Everyone who improvises knows how much goes into extemporaneously playing a melody. It takes time to learn how to do it. Bruce Lee described the learning curve perfectly.
Before I studied the art, a punch to me was just like a punch, a kick just like a kick. After I learned the art, a punch was no longer a punch, a kick no longer a kick. Now that I’ve understood the art, a punch is just like a punch, a kick just like a kick. The height of cultivation is really nothing special. It is merely simplicity; the ability to express the utmost with the minimum.
Hearing precedes playing
The learning curve for improvisers has to do with acquiring the abilities to
- hear what you’d like to play
- play what you hear.
Hearing what you’d like to play is done simply by internal listening.
Things get simple if not easy with those two skills in place. Because improvising really is just a matter of hear it and play it. And repeat those two steps over and over again.
Joey Alexander and advice for improvisers
Joey’s an 11-year old pianist from Indonesia who’s completely self-taught as an improviser. To call him a prodigy or a phenomenal talent is understatement. Herbie Hancock, among others has been mentoring him.
Last I saw in news reports coming from New York City he was playing in jazz clubs there–with the supervision of his dad of course. The idea for Joey is to stay in NYC so he can learn in the epicentre of jazz.
I posted an interview with Joey not long ago. He has some advice in the interview for aspiring improvisers. It’s wonderfully simple: Tell a story in your music and if you don’t have a story make one up!
How to improvise?
If you have a sense of the what the music you’d like to play sounds like then it becomes much easier to play it. Because we’ve brought the ear into the process. And music is about the ear.
A perfectly sound approach, no pun intended, is:
Improvise with the skill and technique you have now instead of with the skill and technique you wish that you had! Play what you hear and whatever you hear is what you should play.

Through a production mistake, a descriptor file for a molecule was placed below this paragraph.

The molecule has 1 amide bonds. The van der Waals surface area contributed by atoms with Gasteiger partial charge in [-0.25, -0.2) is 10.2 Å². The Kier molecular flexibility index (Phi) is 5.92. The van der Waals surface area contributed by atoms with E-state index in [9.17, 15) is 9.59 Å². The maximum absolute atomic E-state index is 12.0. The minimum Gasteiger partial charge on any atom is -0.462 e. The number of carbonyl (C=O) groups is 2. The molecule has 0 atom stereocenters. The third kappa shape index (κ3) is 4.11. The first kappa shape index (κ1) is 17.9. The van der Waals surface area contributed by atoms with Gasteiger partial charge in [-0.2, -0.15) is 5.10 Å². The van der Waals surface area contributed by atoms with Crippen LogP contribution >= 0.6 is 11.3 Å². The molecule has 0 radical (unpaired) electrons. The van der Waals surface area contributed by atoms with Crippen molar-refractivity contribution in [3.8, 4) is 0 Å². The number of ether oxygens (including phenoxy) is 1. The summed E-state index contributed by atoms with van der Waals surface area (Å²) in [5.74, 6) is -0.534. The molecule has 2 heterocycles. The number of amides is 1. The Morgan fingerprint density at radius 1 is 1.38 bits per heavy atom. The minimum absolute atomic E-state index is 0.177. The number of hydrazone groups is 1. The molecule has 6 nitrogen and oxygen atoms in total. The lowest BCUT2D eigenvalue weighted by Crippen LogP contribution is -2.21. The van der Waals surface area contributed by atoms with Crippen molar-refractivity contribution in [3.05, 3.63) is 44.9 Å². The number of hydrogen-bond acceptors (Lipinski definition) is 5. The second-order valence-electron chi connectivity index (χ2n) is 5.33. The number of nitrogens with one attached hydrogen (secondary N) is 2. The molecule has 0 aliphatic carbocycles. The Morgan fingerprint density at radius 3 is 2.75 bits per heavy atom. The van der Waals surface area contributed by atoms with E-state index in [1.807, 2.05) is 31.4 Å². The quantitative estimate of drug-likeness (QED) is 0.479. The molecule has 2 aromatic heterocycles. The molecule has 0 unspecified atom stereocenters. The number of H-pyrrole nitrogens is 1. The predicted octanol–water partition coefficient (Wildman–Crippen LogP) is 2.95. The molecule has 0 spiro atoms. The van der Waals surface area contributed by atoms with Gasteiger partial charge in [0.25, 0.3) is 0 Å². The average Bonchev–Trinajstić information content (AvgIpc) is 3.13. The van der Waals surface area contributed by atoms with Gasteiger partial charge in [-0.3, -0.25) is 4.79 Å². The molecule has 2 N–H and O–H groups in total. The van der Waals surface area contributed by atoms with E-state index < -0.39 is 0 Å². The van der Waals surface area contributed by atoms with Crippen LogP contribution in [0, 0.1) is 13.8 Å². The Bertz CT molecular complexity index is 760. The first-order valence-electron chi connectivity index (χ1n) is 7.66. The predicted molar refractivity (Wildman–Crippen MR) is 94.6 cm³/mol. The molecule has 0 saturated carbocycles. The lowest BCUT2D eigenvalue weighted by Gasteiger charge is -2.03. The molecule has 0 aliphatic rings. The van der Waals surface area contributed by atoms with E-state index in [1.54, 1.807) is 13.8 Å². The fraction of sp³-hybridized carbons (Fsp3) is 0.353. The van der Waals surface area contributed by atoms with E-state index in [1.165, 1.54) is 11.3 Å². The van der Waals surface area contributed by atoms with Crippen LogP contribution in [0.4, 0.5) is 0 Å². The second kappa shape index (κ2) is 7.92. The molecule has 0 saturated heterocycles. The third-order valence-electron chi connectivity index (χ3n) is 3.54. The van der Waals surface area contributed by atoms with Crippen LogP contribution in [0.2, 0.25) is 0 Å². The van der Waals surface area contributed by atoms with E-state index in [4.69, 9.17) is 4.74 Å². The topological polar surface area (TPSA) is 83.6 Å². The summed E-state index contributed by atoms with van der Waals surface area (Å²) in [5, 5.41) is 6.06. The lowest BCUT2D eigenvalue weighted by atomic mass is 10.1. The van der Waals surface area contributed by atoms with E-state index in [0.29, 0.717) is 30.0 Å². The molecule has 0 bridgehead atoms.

Ran Blake and The Primacy of the Ear
Context and background knowledge make everything easier. So I book I recommend to aspiring and accomplished improvisers is The Primacy of the Ear by Ran Blake. It describes an approach to improvising that, as the title suggests, is about the ear and hearing what you play. The book includes practical exercises. Every aspiring improviser should read it. Not to mention that Ran Blake’s been teaching at the New England Conservatory in Boston for 30 or maybe 40 years. He’s considered to be one of the most influential and original teachers of improvisation anywhere anytime.
Putting it all together
Find recordings of great improvisers who inspire you. Get the sound in your head. Read Ran Blake’s book and get a better sense of how improvisation, the ear, and inner hearing are connected.
Listen for what you’d like to play when you improvise. Then play it.
And remain non-judgemental while you listen and play. That means don’t worry about whether what you hear and and play is good or bad or a variation on either. What’s important really is just that you try to hear what you play and that you try to play what you hear.
Improvisation can be taught–improvisation can be learned
I specialise in teaching improvisation as a fundamental skill at the piano. My opinion is we should learn to improvise right from the start.
If you’re interested in lessons send email to firstname.lastname@example.org. There’s more information on my web site about how and what I teach.